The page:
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Publication numberUS20060206674 A1
Publication typeApplication
Application numberUS 11/306,566
Publication dateSep 14, 2006
Filing dateJan 3, 2006
Priority dateJan 4, 2005
Publication number11306566, 306566, US 2006/0206674 A1, US 2006/206674 A1, US 20060206674 A1, US 20060206674A1, US 2006206674 A1, US 2006206674A1, US-A1-20060206674, US-A1-2006206674, US2006/0206674A1, US2006/206674A1, US20060206674 A1, US20060206674A1, US2006206674 A1, US2006206674A1
InventorsHui-Huang Chang
Original AssigneeHui-Huang Chang
Export CitationBiBTeX, EndNote, RefMan
External Links: USPTO, USPTO Assignment, Espacenet
Optical disc drive and program code updating method thereof
US 20060206674 A1
Abstract
An optical disc drive is disclosed. The optical disc drive includes a non-volatile memory storing a first program code; a memory providing a space needed when executing the first program code; and a control module determining whether to update the first program code stored in the non-volatile memory or not.
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Claims(18)
1. An optical disc drive, comprising:
a non-volatile memory for storing a first program code;
a memory for providing a memory space needed when executing the first program code; and
a control module coupled to the non-volatile memory and the memory for transferring the first program code of the non-volatile memory into the memory and updating the first program code stored in the non-volatile memory using a second program code when the first program code stored in the memory is correct.
2. The optical disc drive of claim 1, wherein the first program code is a compressed file, and the control module decompresses the compressed file into the memory.
3. The optical disc drive of claim 1, wherein the control module comprises:
an access control unit for writing the first program code stored in the non-volatile memory into the memory and writing the second program code into the non-volatile memory to replace the first program code.
4. The optical disc drive of claim 3, wherein the access control unit adjusts a writing parameter of the non-volatile memory according to a number of writing the second program code into the non-volatile memory.
5. The optical disc drive of claim 3, wherein the control module further comprises:
a debugging unit for checking if the first program code written into the memory is correct;
wherein the access control unit writes the second program code into the non-volatile memory when the first program code written into the memory is correct.
6. The optical disc drive of claim 5, wherein when the first program code written into the memory is incorrect, the access control unit rewrites the second program code into the non-volatile memory, and verifies if the data stored in the non-volatile memory is the same as the second program code.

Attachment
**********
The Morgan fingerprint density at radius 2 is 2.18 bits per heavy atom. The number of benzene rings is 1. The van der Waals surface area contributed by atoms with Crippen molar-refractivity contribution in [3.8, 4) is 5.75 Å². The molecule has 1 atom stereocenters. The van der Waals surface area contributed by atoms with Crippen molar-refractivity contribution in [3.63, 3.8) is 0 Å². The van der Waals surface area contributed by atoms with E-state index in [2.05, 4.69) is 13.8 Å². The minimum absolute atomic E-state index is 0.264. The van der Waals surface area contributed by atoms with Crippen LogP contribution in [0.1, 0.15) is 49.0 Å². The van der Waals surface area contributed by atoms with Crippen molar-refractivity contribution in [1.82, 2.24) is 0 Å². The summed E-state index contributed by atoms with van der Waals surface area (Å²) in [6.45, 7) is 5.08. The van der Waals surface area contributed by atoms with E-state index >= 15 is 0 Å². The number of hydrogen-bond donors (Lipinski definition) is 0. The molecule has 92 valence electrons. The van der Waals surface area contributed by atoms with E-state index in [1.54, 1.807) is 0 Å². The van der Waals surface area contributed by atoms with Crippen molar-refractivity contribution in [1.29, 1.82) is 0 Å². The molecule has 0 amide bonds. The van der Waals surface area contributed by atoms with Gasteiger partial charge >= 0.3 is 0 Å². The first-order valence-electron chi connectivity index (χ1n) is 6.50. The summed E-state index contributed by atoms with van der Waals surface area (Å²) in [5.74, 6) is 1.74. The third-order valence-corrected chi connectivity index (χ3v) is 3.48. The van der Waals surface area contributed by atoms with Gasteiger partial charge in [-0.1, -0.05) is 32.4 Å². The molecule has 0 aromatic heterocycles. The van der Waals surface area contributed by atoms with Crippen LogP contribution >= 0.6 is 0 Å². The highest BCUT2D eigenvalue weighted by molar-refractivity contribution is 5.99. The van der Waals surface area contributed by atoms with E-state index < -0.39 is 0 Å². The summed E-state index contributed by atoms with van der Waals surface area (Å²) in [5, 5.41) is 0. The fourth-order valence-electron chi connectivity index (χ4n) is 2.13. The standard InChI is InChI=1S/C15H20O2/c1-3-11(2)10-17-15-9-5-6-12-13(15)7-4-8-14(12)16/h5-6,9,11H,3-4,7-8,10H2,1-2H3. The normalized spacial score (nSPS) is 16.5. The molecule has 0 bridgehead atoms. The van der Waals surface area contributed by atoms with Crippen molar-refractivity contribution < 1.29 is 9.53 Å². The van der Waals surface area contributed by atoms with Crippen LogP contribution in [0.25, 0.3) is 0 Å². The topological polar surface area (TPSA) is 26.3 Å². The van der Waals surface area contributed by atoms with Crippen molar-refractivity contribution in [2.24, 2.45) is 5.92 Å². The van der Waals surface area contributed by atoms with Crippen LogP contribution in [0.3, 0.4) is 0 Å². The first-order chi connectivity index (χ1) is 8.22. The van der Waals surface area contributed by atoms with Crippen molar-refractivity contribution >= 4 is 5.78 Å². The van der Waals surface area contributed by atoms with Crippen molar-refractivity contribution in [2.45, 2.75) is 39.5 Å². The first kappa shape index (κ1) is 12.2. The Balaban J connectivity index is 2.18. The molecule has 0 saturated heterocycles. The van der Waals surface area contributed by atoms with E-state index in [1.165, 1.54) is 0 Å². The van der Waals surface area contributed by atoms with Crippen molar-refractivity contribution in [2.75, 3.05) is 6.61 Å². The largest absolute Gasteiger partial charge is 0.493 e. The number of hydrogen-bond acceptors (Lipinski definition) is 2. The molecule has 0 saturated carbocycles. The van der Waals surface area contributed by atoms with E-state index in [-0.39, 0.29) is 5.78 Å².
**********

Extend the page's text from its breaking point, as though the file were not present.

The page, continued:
7. The optical disc drive of claim 6, wherein if the number of rewriting the second program code into the non-volatile memory is greater than a predetermined value, the access control unit stops rewriting the second program code into the non-volatile memory.
8. The optical disc drive of claim 1, wherein the access speed of the memory is greater than that of the non-volatile memory.
9. A method for updating a first program code stored in a non-volatile memory of an optical disc drive, comprising:
providing a memory for providing a memory space needed when executing the first program code;
transferring the first program code of the non-volatile memory into the memory;
executing the first program code stored in the memory to perform at least one function of the optical disc drive when the first program code stored in the memory is correct; and
updating the first program code stored in the non-volatile memory using a second program code.
10. The method of claim 9, wherein the first program code is a compressed file, and the method comprises:
decompressing the compressed file into the memory.
11. The method of claim 9, further comprising:
determining whether the first program code written into the memory is correct according to an error check code of the first program code.
12. The method of claim 9, wherein the updating step comprises:
when the data stored in the non-volatile memory is not the same as the second program code, writing the second program code into the non-volatile memory.
13. The method of claim 12, further comprising:
when the number of writing the second program code into the non-volatile memory is greater than a predetermined value, stopping rewriting the second program code into the non-volatile memory.
14. The method of claim 12, wherein the updating step comprises:
adjusting a writing parameter of the non-volatile memory.